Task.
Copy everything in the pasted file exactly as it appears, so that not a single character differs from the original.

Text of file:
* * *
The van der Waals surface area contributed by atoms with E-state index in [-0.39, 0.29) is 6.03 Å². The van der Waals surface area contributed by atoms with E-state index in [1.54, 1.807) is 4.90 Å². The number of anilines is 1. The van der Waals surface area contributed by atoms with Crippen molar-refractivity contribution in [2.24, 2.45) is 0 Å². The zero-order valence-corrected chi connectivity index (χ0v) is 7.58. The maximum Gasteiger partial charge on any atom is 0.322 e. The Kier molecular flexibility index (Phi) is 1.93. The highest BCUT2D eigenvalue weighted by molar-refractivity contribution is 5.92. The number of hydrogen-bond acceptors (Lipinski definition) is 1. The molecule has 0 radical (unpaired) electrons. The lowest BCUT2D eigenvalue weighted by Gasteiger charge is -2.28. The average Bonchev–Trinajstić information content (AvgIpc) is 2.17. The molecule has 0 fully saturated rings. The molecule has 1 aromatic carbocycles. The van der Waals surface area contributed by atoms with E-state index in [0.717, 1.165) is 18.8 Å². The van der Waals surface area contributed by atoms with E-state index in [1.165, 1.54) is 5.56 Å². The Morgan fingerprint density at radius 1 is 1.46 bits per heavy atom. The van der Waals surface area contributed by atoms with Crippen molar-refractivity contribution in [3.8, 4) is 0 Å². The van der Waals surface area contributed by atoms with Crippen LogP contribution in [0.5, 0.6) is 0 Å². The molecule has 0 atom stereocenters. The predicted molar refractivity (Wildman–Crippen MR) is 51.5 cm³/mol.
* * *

The van der Waals surface area contributed by atoms with E-state index in [-0.39, 0.29) is 6.03 Å². The van der Waals surface area contributed by atoms with E-state index in [1.54, 1.807) is 4.90 Å². The number of anilines is 1. The van der Waals surface area contributed by atoms with Crippen molar-refractivity contribution in [2.24, 2.45) is 0 Å². The zero-order valence-corrected chi connectivity index (χ0v) is 7.58. The maximum Gasteiger partial charge on any atom is 0.322 e. The Kier molecular flexibility index (Phi) is 1.93. The highest BCUT2D eigenvalue weighted by molar-refractivity contribution is 5.92. The number of hydrogen-bond acceptors (Lipinski definition) is 1. The molecule has 0 radical (unpaired) electrons. The lowest BCUT2D eigenvalue weighted by Gasteiger charge is -2.28. The average Bonchev–Trinajstić information content (AvgIpc) is 2.17. The molecule has 0 fully saturated rings. The molecule has 1 aromatic carbocycles. The van der Waals surface area contributed by atoms with E-state index in [0.717, 1.165) is 18.8 Å². The van der Waals surface area contributed by atoms with E-state index in [1.165, 1.54) is 5.56 Å². The Morgan fingerprint density at radius 1 is 1.46 bits per heavy atom. The van der Waals surface area contributed by atoms with Crippen molar-refractivity contribution in [3.8, 4) is 0 Å². The van der Waals surface area contributed by atoms with Crippen LogP contribution in [0.5, 0.6) is 0 Å². The molecule has 0 atom stereocenters. The predicted molar refractivity (Wildman–Crippen MR) is 51.5 cm³/mol.